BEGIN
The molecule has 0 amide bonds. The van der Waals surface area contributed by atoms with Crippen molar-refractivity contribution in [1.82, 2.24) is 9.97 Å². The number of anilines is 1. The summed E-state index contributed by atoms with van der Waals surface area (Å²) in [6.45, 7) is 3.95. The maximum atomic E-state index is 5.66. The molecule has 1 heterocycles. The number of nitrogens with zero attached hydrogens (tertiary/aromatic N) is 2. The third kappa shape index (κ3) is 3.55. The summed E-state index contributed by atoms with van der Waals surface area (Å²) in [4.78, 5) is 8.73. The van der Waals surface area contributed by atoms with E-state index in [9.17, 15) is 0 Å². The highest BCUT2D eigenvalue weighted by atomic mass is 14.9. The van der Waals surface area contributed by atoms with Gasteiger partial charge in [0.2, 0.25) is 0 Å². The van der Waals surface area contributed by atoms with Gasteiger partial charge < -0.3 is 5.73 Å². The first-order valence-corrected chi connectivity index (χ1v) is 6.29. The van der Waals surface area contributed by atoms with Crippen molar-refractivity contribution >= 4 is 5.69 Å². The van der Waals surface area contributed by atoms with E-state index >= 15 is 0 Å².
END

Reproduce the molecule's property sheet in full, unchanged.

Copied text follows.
The molecule has 0 amide bonds. The van der Waals surface area contributed by atoms with Crippen molar-refractivity contribution in [1.82, 2.24) is 9.97 Å². The number of anilines is 1. The summed E-state index contributed by atoms with van der Waals surface area (Å²) in [6.45, 7) is 3.95. The maximum atomic E-state index is 5.66. The molecule has 1 heterocycles. The number of nitrogens with zero attached hydrogens (tertiary/aromatic N) is 2. The third kappa shape index (κ3) is 3.55. The summed E-state index contributed by atoms with van der Waals surface area (Å²) in [4.78, 5) is 8.73. The van der Waals surface area contributed by atoms with E-state index in [9.17, 15) is 0 Å². The highest BCUT2D eigenvalue weighted by atomic mass is 14.9. The van der Waals surface area contributed by atoms with Gasteiger partial charge in [0.2, 0.25) is 0 Å². The van der Waals surface area contributed by atoms with Gasteiger partial charge < -0.3 is 5.73 Å². The first-order valence-corrected chi connectivity index (χ1v) is 6.29. The van der Waals surface area contributed by atoms with Crippen molar-refractivity contribution >= 4 is 5.69 Å². The van der Waals surface area contributed by atoms with E-state index >= 15 is 0 Å².